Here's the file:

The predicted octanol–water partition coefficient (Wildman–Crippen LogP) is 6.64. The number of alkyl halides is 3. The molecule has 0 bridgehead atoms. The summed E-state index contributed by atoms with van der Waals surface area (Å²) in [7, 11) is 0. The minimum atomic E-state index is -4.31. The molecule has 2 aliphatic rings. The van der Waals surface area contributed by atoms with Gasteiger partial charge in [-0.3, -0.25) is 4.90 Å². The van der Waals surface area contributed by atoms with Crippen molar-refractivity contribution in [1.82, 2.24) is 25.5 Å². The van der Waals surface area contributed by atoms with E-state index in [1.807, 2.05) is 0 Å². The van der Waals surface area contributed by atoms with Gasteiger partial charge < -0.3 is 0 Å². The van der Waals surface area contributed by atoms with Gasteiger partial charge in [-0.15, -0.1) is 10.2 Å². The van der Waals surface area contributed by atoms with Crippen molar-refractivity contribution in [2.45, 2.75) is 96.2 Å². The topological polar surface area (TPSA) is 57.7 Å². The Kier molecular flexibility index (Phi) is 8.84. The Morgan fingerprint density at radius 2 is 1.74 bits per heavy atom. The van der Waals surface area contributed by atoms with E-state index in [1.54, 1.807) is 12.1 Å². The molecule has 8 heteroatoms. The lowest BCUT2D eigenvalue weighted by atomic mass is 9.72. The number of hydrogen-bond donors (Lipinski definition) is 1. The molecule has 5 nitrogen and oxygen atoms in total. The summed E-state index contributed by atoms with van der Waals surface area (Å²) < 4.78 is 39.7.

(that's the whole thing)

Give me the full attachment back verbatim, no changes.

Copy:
The predicted octanol–water partition coefficient (Wildman–Crippen LogP) is 6.64. The number of alkyl halides is 3. The molecule has 0 bridgehead atoms. The summed E-state index contributed by atoms with van der Waals surface area (Å²) in [7, 11) is 0. The minimum atomic E-state index is -4.31. The molecule has 2 aliphatic rings. The van der Waals surface area contributed by atoms with Gasteiger partial charge in [-0.3, -0.25) is 4.90 Å². The van der Waals surface area contributed by atoms with Crippen molar-refractivity contribution in [1.82, 2.24) is 25.5 Å². The van der Waals surface area contributed by atoms with E-state index in [1.807, 2.05) is 0 Å². The van der Waals surface area contributed by atoms with Gasteiger partial charge < -0.3 is 0 Å². The van der Waals surface area contributed by atoms with Gasteiger partial charge in [-0.15, -0.1) is 10.2 Å². The van der Waals surface area contributed by atoms with Crippen molar-refractivity contribution in [2.45, 2.75) is 96.2 Å². The topological polar surface area (TPSA) is 57.7 Å². The Kier molecular flexibility index (Phi) is 8.84. The Morgan fingerprint density at radius 2 is 1.74 bits per heavy atom. The van der Waals surface area contributed by atoms with E-state index in [1.54, 1.807) is 12.1 Å². The molecule has 8 heteroatoms. The lowest BCUT2D eigenvalue weighted by atomic mass is 9.72. The number of hydrogen-bond donors (Lipinski definition) is 1. The molecule has 5 nitrogen and oxygen atoms in total. The summed E-state index contributed by atoms with van der Waals surface area (Å²) < 4.78 is 39.7.